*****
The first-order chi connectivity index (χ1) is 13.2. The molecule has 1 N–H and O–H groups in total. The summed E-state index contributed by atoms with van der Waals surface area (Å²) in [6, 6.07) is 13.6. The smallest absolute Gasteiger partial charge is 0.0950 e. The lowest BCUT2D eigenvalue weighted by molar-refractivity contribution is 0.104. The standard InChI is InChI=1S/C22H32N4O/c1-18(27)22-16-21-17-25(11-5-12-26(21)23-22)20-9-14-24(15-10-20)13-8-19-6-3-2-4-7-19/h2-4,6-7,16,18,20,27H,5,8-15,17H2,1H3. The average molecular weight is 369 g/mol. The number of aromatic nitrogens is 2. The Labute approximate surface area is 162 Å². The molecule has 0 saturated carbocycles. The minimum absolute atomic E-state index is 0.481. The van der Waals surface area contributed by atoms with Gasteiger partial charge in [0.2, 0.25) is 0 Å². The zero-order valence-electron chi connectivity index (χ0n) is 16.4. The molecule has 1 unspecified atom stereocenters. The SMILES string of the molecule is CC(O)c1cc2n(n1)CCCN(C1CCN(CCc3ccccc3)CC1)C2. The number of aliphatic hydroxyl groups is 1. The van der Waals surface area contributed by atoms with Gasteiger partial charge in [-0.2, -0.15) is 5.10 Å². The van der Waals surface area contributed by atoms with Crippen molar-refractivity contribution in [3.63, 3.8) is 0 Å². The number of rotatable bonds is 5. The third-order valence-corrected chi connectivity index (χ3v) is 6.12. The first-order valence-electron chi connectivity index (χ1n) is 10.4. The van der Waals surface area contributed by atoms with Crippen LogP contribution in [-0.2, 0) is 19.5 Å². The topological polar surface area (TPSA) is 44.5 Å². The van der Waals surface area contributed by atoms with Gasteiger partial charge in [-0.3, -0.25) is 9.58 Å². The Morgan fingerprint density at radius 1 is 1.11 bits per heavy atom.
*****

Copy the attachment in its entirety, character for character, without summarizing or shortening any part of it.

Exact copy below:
The first-order chi connectivity index (χ1) is 13.2. The molecule has 1 N–H and O–H groups in total. The summed E-state index contributed by atoms with van der Waals surface area (Å²) in [6, 6.07) is 13.6. The smallest absolute Gasteiger partial charge is 0.0950 e. The lowest BCUT2D eigenvalue weighted by molar-refractivity contribution is 0.104. The standard InChI is InChI=1S/C22H32N4O/c1-18(27)22-16-21-17-25(11-5-12-26(21)23-22)20-9-14-24(15-10-20)13-8-19-6-3-2-4-7-19/h2-4,6-7,16,18,20,27H,5,8-15,17H2,1H3. The average molecular weight is 369 g/mol. The number of aromatic nitrogens is 2. The Labute approximate surface area is 162 Å². The molecule has 0 saturated carbocycles. The minimum absolute atomic E-state index is 0.481. The van der Waals surface area contributed by atoms with Gasteiger partial charge in [0.2, 0.25) is 0 Å². The zero-order valence-electron chi connectivity index (χ0n) is 16.4. The molecule has 1 unspecified atom stereocenters. The SMILES string of the molecule is CC(O)c1cc2n(n1)CCCN(C1CCN(CCc3ccccc3)CC1)C2. The number of aliphatic hydroxyl groups is 1. The van der Waals surface area contributed by atoms with Gasteiger partial charge in [-0.2, -0.15) is 5.10 Å². The van der Waals surface area contributed by atoms with Crippen molar-refractivity contribution in [3.63, 3.8) is 0 Å². The number of rotatable bonds is 5. The third-order valence-corrected chi connectivity index (χ3v) is 6.12. The first-order valence-electron chi connectivity index (χ1n) is 10.4. The van der Waals surface area contributed by atoms with Crippen LogP contribution in [-0.2, 0) is 19.5 Å². The topological polar surface area (TPSA) is 44.5 Å². The van der Waals surface area contributed by atoms with Gasteiger partial charge in [-0.3, -0.25) is 9.58 Å². The Morgan fingerprint density at radius 1 is 1.11 bits per heavy atom.